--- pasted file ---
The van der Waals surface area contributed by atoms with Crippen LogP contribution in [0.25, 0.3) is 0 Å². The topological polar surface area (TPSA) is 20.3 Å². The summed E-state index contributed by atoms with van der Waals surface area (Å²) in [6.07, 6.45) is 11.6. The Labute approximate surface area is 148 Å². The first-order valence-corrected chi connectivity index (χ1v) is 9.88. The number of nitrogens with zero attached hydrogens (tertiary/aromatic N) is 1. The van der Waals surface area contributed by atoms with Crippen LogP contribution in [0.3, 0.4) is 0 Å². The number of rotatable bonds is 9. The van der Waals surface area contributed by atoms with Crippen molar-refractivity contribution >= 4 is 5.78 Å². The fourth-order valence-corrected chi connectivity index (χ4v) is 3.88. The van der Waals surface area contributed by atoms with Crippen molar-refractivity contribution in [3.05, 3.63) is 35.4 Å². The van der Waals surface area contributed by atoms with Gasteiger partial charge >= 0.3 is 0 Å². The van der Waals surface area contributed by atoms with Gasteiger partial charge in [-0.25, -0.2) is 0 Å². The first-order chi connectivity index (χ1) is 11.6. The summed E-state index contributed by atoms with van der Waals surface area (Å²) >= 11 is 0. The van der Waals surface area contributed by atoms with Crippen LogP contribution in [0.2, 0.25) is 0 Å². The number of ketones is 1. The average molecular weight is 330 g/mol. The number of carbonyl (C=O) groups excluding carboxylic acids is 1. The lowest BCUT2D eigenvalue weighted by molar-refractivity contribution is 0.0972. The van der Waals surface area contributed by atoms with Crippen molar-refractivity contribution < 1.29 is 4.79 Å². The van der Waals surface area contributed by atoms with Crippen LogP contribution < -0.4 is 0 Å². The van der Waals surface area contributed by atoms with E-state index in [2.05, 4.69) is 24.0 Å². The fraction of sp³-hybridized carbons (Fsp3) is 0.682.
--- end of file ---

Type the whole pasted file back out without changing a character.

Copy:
The van der Waals surface area contributed by atoms with Crippen LogP contribution in [0.25, 0.3) is 0 Å². The topological polar surface area (TPSA) is 20.3 Å². The summed E-state index contributed by atoms with van der Waals surface area (Å²) in [6.07, 6.45) is 11.6. The Labute approximate surface area is 148 Å². The first-order valence-corrected chi connectivity index (χ1v) is 9.88. The number of nitrogens with zero attached hydrogens (tertiary/aromatic N) is 1. The van der Waals surface area contributed by atoms with Crippen LogP contribution in [0.3, 0.4) is 0 Å². The number of rotatable bonds is 9. The van der Waals surface area contributed by atoms with Crippen molar-refractivity contribution >= 4 is 5.78 Å². The fourth-order valence-corrected chi connectivity index (χ4v) is 3.88. The van der Waals surface area contributed by atoms with Crippen molar-refractivity contribution in [3.05, 3.63) is 35.4 Å². The van der Waals surface area contributed by atoms with Gasteiger partial charge >= 0.3 is 0 Å². The van der Waals surface area contributed by atoms with Gasteiger partial charge in [-0.25, -0.2) is 0 Å². The first-order chi connectivity index (χ1) is 11.6. The summed E-state index contributed by atoms with van der Waals surface area (Å²) >= 11 is 0. The van der Waals surface area contributed by atoms with Crippen LogP contribution in [0.2, 0.25) is 0 Å². The number of ketones is 1. The average molecular weight is 330 g/mol. The number of carbonyl (C=O) groups excluding carboxylic acids is 1. The lowest BCUT2D eigenvalue weighted by molar-refractivity contribution is 0.0972. The van der Waals surface area contributed by atoms with Crippen molar-refractivity contribution < 1.29 is 4.79 Å². The van der Waals surface area contributed by atoms with Crippen LogP contribution < -0.4 is 0 Å². The van der Waals surface area contributed by atoms with E-state index in [2.05, 4.69) is 24.0 Å². The fraction of sp³-hybridized carbons (Fsp3) is 0.682.